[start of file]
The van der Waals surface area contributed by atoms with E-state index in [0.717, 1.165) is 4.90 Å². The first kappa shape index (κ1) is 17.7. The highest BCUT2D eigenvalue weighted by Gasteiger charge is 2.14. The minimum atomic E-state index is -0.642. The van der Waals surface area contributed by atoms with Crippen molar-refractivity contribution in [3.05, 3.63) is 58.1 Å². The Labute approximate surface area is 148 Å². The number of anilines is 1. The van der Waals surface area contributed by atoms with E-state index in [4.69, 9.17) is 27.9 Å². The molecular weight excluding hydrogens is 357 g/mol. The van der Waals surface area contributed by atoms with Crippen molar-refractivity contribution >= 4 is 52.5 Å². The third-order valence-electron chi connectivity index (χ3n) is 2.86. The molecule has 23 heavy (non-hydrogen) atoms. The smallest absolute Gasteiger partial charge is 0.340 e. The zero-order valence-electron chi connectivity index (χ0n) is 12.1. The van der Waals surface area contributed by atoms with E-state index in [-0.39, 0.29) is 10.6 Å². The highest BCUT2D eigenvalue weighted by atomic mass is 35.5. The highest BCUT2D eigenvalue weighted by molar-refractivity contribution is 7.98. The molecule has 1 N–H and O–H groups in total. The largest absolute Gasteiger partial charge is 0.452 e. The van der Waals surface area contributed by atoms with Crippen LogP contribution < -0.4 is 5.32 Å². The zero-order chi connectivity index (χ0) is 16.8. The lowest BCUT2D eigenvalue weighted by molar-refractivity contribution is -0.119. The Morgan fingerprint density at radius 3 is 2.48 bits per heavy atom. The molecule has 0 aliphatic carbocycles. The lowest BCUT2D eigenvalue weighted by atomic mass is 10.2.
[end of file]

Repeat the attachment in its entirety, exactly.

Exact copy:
The van der Waals surface area contributed by atoms with E-state index in [0.717, 1.165) is 4.90 Å². The first kappa shape index (κ1) is 17.7. The highest BCUT2D eigenvalue weighted by Gasteiger charge is 2.14. The minimum atomic E-state index is -0.642. The van der Waals surface area contributed by atoms with Crippen molar-refractivity contribution in [3.05, 3.63) is 58.1 Å². The Labute approximate surface area is 148 Å². The number of anilines is 1. The van der Waals surface area contributed by atoms with E-state index in [4.69, 9.17) is 27.9 Å². The molecular weight excluding hydrogens is 357 g/mol. The van der Waals surface area contributed by atoms with Crippen molar-refractivity contribution >= 4 is 52.5 Å². The third-order valence-electron chi connectivity index (χ3n) is 2.86. The molecule has 23 heavy (non-hydrogen) atoms. The smallest absolute Gasteiger partial charge is 0.340 e. The zero-order valence-electron chi connectivity index (χ0n) is 12.1. The van der Waals surface area contributed by atoms with E-state index in [-0.39, 0.29) is 10.6 Å². The highest BCUT2D eigenvalue weighted by atomic mass is 35.5. The highest BCUT2D eigenvalue weighted by molar-refractivity contribution is 7.98. The molecule has 1 N–H and O–H groups in total. The largest absolute Gasteiger partial charge is 0.452 e. The van der Waals surface area contributed by atoms with Crippen LogP contribution < -0.4 is 5.32 Å². The zero-order chi connectivity index (χ0) is 16.8. The lowest BCUT2D eigenvalue weighted by molar-refractivity contribution is -0.119. The Morgan fingerprint density at radius 3 is 2.48 bits per heavy atom. The molecule has 0 aliphatic carbocycles. The lowest BCUT2D eigenvalue weighted by atomic mass is 10.2.